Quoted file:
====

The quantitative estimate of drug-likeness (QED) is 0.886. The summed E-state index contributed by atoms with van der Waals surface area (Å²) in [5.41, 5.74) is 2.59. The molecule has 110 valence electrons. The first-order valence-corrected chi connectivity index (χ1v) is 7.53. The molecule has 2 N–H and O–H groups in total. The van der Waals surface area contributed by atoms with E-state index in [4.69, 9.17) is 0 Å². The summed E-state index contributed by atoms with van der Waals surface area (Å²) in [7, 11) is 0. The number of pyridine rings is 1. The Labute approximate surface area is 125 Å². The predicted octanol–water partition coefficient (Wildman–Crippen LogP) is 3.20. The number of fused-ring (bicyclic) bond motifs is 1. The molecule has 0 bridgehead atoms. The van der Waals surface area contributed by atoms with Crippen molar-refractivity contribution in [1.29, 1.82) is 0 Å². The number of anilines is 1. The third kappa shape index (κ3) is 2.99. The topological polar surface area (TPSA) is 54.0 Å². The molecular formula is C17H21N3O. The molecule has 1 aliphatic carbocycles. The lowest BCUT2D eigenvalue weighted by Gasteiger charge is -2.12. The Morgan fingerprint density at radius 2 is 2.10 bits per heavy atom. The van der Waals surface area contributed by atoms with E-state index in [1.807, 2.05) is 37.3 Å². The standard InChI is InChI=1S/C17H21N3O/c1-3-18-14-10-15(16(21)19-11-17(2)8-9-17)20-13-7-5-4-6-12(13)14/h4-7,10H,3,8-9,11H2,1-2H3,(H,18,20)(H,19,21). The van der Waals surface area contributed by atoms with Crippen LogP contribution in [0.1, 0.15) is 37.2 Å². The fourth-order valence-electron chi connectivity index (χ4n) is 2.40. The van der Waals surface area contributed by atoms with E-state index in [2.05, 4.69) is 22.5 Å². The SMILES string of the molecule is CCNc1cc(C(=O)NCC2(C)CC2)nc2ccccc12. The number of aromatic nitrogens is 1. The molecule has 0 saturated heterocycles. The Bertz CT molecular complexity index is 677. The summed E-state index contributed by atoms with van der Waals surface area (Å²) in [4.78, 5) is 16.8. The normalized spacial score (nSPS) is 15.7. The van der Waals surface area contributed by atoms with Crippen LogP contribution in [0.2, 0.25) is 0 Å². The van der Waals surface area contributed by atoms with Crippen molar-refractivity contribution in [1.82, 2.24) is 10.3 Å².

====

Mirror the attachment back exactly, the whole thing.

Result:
The quantitative estimate of drug-likeness (QED) is 0.886. The summed E-state index contributed by atoms with van der Waals surface area (Å²) in [5.41, 5.74) is 2.59. The molecule has 110 valence electrons. The first-order valence-corrected chi connectivity index (χ1v) is 7.53. The molecule has 2 N–H and O–H groups in total. The van der Waals surface area contributed by atoms with E-state index in [4.69, 9.17) is 0 Å². The summed E-state index contributed by atoms with van der Waals surface area (Å²) in [7, 11) is 0. The number of pyridine rings is 1. The Labute approximate surface area is 125 Å². The predicted octanol–water partition coefficient (Wildman–Crippen LogP) is 3.20. The number of fused-ring (bicyclic) bond motifs is 1. The molecule has 0 bridgehead atoms. The van der Waals surface area contributed by atoms with Crippen molar-refractivity contribution in [1.29, 1.82) is 0 Å². The number of anilines is 1. The third kappa shape index (κ3) is 2.99. The topological polar surface area (TPSA) is 54.0 Å². The molecular formula is C17H21N3O. The molecule has 1 aliphatic carbocycles. The lowest BCUT2D eigenvalue weighted by Gasteiger charge is -2.12. The Morgan fingerprint density at radius 2 is 2.10 bits per heavy atom. The van der Waals surface area contributed by atoms with E-state index in [1.807, 2.05) is 37.3 Å². The standard InChI is InChI=1S/C17H21N3O/c1-3-18-14-10-15(16(21)19-11-17(2)8-9-17)20-13-7-5-4-6-12(13)14/h4-7,10H,3,8-9,11H2,1-2H3,(H,18,20)(H,19,21). The van der Waals surface area contributed by atoms with Crippen LogP contribution in [0.1, 0.15) is 37.2 Å². The fourth-order valence-electron chi connectivity index (χ4n) is 2.40. The van der Waals surface area contributed by atoms with E-state index in [2.05, 4.69) is 22.5 Å². The SMILES string of the molecule is CCNc1cc(C(=O)NCC2(C)CC2)nc2ccccc12. The number of aromatic nitrogens is 1. The molecule has 0 saturated heterocycles. The Bertz CT molecular complexity index is 677. The summed E-state index contributed by atoms with van der Waals surface area (Å²) in [4.78, 5) is 16.8. The normalized spacial score (nSPS) is 15.7. The van der Waals surface area contributed by atoms with Crippen LogP contribution in [0.2, 0.25) is 0 Å². The van der Waals surface area contributed by atoms with Crippen molar-refractivity contribution in [1.82, 2.24) is 10.3 Å².